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Obama ‘imperils the legislative checks on executive power’ Says Congressman Jo Bonner

Brandon Moseley

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By Brandon Moseley
Alabama Political Reporter

In response to recent recess appointments by President Barack Obama, Congressman Jo Bonner (R) joined 94 other Congressmen in an open letter to President Obama “to express strong object” to his January 4, 2012 recess appointments.

Bonner and his Congressional colleagues wrote “These appointments establish a dangerous precedent that threatens the confirmation process and undermines the system of checks and balances embedded it the Constitution.”

The group, which represents 22 percent of the sitting members of the United States Congress, went on “This unprecedented and blatant attempt to override legislative power effectively erases the advice and consent of the Senate from the appointments clause and imperils the legislative checks on executive power that the Founders thought necessary to prevent the emergence of tyranny.”

The Congressmen objected to all four of the President’s appointments. “We write to express our strong objection to the recent appointment of Richard Cordray as Director of the Consumer Financial Protection Bureau (CFPB) and Sharon Block, Terence Flynn, and Richard Griffin to the National Labor Relations Board (NLRB).”

The members of Congress who signed the letter were also troubled by the powers that the new Consumer Financial Protection Bureau (CFPB) would wield and the lack of Congressional oversight over the powerful new federal agency. They said, “The CFPB, to be funded by the Federal Reserve, is insulated from congressional oversight, and can potentially affect almost every facet of American business. By preventing the Senate from engaging in an honest and open questioning of Mr. Cordray, the American people have been robbed of the last and only check on a nearly unaccountable yet extremely powerful position.”

In his press release Rep. Bonner wrote, “The presidential recess appointments, which included Richard Cordray, the head of the newly-created Consumer Financial Protection Bureau, were conducted while the Senate was not in recess, and thus are unconstitutional.”

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Many constitutional scholars are in agreement with Rep. Bonner’s assessment. Professor John Yoo wrote, “It is up to the Senate to decide when it is in session or not. The President cannot decide the legitimacy of the activities of the Senate any more than he could for the other branches, and vice versa.”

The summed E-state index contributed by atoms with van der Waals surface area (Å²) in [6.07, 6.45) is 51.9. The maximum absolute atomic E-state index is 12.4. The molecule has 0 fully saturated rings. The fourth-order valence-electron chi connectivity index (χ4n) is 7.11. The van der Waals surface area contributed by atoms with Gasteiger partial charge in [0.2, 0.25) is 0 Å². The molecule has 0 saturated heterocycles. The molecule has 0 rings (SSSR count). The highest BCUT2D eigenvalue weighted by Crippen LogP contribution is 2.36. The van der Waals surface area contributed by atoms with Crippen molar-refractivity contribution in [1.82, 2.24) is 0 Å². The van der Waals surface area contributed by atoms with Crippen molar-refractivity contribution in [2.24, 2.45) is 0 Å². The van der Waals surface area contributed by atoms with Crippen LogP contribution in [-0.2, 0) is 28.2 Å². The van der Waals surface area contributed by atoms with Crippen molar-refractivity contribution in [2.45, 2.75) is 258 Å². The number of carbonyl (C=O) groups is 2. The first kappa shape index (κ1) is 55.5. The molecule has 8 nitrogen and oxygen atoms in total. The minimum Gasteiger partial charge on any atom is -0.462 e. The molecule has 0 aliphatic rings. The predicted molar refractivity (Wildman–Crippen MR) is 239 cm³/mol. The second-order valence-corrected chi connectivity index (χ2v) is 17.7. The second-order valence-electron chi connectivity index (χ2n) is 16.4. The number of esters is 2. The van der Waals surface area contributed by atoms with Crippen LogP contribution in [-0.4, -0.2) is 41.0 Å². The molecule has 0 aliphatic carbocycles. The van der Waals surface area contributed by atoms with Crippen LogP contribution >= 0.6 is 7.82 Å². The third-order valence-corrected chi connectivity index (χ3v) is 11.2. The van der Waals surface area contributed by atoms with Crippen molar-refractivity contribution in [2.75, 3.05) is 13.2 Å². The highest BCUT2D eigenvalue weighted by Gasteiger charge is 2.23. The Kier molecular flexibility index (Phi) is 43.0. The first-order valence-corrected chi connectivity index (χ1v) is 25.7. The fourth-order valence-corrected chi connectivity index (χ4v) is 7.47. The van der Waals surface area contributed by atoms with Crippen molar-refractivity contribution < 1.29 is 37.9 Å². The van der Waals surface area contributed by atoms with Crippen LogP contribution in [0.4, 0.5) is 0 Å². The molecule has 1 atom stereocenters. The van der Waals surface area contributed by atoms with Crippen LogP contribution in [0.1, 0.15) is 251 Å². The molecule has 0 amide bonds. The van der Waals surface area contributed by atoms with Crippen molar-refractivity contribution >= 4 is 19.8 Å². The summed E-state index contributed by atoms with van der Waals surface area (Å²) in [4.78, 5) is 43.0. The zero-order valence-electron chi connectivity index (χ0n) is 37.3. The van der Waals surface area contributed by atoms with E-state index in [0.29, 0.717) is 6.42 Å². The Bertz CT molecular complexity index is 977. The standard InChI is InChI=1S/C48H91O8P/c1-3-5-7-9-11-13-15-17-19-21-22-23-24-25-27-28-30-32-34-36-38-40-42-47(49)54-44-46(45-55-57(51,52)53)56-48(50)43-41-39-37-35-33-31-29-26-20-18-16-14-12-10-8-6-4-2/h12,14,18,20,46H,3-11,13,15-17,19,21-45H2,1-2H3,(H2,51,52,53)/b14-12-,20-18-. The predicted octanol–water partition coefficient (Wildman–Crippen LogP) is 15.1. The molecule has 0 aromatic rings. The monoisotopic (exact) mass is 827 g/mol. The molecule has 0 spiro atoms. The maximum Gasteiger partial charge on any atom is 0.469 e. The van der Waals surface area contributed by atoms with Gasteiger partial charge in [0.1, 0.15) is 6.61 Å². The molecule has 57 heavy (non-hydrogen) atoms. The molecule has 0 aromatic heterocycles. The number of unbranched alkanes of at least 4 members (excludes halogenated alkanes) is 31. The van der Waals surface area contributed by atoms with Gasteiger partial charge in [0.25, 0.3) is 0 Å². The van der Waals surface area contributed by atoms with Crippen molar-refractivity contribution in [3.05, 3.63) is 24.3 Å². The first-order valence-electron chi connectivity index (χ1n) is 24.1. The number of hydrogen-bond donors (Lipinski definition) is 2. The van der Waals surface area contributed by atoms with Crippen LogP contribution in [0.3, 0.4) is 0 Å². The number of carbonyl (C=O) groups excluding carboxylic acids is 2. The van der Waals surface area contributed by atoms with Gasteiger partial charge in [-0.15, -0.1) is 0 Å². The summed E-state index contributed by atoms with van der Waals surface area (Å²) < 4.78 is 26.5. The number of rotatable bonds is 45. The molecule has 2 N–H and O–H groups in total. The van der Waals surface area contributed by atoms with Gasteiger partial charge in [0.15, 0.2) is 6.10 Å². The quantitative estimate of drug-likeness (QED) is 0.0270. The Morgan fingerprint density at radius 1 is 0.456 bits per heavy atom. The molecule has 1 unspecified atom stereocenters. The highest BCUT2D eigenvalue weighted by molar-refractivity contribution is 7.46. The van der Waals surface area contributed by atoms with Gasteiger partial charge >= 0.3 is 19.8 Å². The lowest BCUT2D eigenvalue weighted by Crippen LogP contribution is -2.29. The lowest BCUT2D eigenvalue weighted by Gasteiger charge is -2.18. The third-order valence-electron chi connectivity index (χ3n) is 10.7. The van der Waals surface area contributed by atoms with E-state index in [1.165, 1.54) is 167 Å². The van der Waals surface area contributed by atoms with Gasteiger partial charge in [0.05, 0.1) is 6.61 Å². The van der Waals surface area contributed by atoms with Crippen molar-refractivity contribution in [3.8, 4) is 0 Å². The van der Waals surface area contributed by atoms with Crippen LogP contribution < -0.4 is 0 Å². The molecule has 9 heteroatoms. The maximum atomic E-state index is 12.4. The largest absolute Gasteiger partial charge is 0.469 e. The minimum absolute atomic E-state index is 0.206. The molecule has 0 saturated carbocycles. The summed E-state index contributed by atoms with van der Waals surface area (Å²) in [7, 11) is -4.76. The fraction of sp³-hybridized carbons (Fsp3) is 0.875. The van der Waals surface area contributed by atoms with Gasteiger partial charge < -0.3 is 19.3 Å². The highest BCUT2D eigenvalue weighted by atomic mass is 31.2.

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Even Supreme Court Justice Elena Kagan, then Obama’s solicitor general wrote that “the Senate may act to foreclose [recess appointments] by declining to recess for more than two or three days at a time over a lengthy period.”

However, this is not a unanimous viewpoint. Bush administration official Karl Rove on Fox News said that the Bush administration had heard from constitutional experts with both views, but ultimately President Bush opted not to risk triggering a constitutional crisis by defying the rules of the Senate.
In his statement announcing the controversial recess appointments President Obama said, “The American people deserve to have qualified public servants fighting for them every day—whether it is to enforce new consumer protections or uphold the rights of working Americans. We can’t wait to act to strengthen the economy and restore security for our middle class and those trying to get in it.”

Congressman Jo Bonner represents Alabama’s First Congressional District. The First District includes all or parts of Mobile, Baldwin, Clarke, Escambia, Washington, and Monroe Counties. Rep. Jo Bonner is the Chairman of the House Ethics Committee. He also serves on the House Appropriations Committee. 
 
Read both the letter and Rep. Bonner’s comments

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